TOURISM Ireland has spent €3m on a new website that's been made in England -- including €500,000 for the domain name Ireland.com.
The tourist organisation defended the decision to award the lucrative contract to an English web design company, saying it was chosen after an EU-wide tender process.
This led to London company Hugo & Cat being chosen to design the new Ireland.com website. It had made the best offer on cost and technical grounds, said Tourism Ireland chief executive Niall Gibbons.
"It's less than 10pc of our marketing budget. It's a big capital spend for one year that doesn't recur in future years," he said.
"In the context of an industry that's looking to generate €3.6bn this year, I think it's going to represent excellent value for money.
"We're competing against an awful lot of destinations and we have to stand out from the crowd."
While the domain name Ireland.com had been bought for €500,000, they calculated that this investment in an easy-to-remember name would pay for itself within three to four years, thanks to savings on marketing.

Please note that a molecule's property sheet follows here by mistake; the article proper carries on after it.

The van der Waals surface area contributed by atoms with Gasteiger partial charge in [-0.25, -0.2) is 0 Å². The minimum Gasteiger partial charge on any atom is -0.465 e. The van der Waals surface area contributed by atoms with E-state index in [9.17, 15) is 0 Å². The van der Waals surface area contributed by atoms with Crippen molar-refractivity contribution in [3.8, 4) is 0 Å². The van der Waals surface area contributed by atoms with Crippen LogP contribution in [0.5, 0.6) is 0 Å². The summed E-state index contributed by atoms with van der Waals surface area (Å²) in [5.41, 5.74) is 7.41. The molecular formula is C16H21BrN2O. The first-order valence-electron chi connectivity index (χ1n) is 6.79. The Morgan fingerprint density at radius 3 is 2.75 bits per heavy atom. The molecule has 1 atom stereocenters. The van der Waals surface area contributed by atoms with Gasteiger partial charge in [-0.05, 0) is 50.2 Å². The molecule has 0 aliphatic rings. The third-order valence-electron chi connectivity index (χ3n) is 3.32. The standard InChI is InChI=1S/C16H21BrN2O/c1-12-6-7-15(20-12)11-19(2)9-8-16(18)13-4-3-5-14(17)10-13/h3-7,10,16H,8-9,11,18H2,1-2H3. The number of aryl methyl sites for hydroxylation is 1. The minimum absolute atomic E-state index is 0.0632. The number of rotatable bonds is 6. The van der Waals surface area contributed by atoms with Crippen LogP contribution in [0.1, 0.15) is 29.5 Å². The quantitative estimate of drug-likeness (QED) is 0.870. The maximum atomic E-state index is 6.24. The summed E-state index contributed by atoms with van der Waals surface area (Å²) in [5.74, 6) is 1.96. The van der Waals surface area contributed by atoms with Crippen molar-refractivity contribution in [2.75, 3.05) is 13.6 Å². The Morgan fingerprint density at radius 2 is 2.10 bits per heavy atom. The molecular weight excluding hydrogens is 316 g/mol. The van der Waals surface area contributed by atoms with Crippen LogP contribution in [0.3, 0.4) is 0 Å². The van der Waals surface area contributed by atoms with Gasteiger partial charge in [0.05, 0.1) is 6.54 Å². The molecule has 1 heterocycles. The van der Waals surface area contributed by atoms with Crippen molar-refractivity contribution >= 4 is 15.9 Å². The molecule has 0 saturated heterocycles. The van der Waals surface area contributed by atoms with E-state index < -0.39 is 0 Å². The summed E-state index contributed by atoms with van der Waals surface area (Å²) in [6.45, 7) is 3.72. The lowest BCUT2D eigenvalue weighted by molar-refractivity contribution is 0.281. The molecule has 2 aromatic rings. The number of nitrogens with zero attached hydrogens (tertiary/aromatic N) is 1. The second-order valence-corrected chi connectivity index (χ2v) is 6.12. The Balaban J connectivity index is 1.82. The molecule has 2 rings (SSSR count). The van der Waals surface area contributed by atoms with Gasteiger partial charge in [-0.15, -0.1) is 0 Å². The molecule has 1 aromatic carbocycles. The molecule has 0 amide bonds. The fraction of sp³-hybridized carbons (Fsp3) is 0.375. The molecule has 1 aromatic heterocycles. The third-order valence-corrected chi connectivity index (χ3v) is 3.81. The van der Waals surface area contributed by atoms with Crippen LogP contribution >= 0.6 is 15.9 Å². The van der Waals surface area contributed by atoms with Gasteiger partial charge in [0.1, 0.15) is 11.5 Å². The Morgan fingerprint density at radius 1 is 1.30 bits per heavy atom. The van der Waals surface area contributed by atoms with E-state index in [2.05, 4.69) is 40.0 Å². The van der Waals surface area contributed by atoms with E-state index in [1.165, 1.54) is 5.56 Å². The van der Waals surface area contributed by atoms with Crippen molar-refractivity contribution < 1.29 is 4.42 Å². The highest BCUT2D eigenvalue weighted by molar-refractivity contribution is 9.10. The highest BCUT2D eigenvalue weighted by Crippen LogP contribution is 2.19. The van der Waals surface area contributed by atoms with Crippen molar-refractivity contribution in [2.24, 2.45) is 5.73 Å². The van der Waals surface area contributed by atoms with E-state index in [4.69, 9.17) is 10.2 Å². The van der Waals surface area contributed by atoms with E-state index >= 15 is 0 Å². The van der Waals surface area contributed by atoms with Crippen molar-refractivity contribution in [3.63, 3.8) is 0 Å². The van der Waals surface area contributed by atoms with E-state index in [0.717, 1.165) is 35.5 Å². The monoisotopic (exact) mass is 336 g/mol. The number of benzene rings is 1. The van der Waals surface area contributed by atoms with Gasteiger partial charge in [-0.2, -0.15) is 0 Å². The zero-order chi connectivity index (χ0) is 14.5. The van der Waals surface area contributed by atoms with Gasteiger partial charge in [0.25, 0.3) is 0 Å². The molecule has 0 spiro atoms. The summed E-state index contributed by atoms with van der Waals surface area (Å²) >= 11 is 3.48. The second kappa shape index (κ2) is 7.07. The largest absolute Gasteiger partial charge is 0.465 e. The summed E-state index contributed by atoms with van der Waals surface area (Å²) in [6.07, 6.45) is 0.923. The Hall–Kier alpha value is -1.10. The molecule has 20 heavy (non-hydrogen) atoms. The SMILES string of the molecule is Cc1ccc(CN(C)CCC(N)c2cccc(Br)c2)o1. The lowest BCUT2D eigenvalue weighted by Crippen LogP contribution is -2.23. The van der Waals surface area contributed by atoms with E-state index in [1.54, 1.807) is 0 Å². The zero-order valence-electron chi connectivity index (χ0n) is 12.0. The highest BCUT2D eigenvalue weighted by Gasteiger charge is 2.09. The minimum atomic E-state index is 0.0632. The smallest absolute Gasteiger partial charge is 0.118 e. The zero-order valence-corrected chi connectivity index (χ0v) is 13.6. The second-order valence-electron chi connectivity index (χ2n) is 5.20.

The site went live this month and will shortly replace the old discoverireland.com site, but visitor traffic is 15pc up on this time last year.
The site is simpler to use with, for example, just 17 links on its home page instead of over 70 found on the old site.
It has also been specifically designed for ease of use by the growing numbers of tablet computer users, and to promote social media connections.
This could dramatically increase its reach -- for example, last year's 12 million visitors could have potentially reached up to a billion people through their connections.
The site also focuses on directing visitors to commercial sites of hotels and other tourist businesses. It wants to capture bookings with prominent special offers tailored to tourists.
The site is available in English, French, German, Spanish, Italian and Dutch, with Brazilian, Arabic, Portugese, Arabic, Russian, Chinese and Japanese versions on the way.
A smartphone version will be rolled out this spring, and the site will be very visual, as strong images had been shown to be most effective in driving visitor numbers, said Tourism Ireland head of emarketing Brian Harte.